The Ethnologue contains statistics for 6,912 languages in the 15th edition, released in 2005 (up from 6,809 in the 14th edition, released 2000) and gives the number of speakers, location, dialects, linguistic affiliations, availability of the Bible, and so forth. It is currently the most comprehensive existing language inventory, along with the Linguasphere Register. However, some information regarding more esoteric languages is quite dated.
What counts as a language depends on socio-linguistic evaluation: see Dialect. Some accuse the Ethnologue of dividing languages, preferring to call the different varieties "dialects". In other cases, the Ethnologue has been accused of lumping together different languages as "dialects" of single languages. As the preface says, "Not all scholars share the same set of criteria for what constitutes a 'language' and what features define a 'dialect.'"
In 1984 the Ethnologue released a three-letter coding system, called SIL code, to identify each language it describes. This set of codes significantly exceeded the scope of previous standards, e.g., ISO 639-1. The 14th edition, published in 2000, included 7148 language codes which generally did not match the ISO 639-2 codes. In 2002 the Ethnologue was asked to work with the International Organization for Standardization (ISO) to integrate its codes into a draft international standard. The Ethnologue now uses this standard, called ISO 639-3. The 15th edition which was published in 2005 includes 7299 codes. A 16th edition will be released early 2009.
In addition to choosing a primary name for the language, it also gives some of the names by which a language is called by its speakers, by the government, by foreigners, and by neighbors, as well as how it has been named and referenced historically, regardless of which designation is considered official, politically correct, or offensive, or by whom. This selection of "alternative names" is extensive, but often incomplete.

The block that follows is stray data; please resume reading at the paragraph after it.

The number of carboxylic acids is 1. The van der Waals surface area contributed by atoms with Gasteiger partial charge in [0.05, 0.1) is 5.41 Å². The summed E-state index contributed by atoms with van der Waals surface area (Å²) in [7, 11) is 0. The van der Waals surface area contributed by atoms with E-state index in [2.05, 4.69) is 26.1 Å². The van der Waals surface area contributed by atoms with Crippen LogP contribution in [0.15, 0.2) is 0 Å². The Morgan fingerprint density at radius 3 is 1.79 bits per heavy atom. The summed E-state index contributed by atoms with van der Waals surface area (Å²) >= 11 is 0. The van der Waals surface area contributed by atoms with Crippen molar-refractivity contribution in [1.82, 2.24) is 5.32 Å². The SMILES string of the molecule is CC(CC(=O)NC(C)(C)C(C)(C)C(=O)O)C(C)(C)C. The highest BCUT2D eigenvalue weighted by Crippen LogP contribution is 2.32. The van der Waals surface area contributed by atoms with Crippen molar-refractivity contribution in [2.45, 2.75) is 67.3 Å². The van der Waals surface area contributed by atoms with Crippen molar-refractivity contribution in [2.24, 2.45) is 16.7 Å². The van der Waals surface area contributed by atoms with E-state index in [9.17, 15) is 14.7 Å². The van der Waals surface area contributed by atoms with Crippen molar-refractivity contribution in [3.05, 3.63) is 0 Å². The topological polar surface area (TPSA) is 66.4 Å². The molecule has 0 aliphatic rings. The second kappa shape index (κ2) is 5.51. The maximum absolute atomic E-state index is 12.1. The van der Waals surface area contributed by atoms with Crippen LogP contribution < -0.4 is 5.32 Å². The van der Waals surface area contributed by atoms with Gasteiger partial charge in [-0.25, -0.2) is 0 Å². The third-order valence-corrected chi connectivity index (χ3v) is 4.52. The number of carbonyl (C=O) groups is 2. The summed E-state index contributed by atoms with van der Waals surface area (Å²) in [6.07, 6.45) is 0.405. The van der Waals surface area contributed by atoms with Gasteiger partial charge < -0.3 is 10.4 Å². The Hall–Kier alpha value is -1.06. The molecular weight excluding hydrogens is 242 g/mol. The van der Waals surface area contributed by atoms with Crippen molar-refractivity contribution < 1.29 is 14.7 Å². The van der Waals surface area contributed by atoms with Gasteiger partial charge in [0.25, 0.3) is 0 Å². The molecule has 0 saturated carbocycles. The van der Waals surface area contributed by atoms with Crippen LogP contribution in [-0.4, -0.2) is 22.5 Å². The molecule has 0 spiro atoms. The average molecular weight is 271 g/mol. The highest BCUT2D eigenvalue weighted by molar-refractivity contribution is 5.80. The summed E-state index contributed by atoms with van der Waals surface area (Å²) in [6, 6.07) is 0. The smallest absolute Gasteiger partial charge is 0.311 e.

Ethnologue contains its fair share of errors. Some of the errors are fixed in every new edition; for instance, en route to the 14th edition, some languages such as Chenoua were added, and some rumoured "languages" such as Nemadi or Wutana were removed. Some possible remaining errors are discussed at Imraguen language, Senhaja de Srair language, Ghomara language, Kwavi language, Molengue language, Yauma language, Fer language, Yeni language, Hwla language, and Ofayé.
Bill Bright, editor of Language: Journal of the Linguistic Society of America, wrote that it "is indispensable for any reference shelf on the languages of the world" (1986:698).
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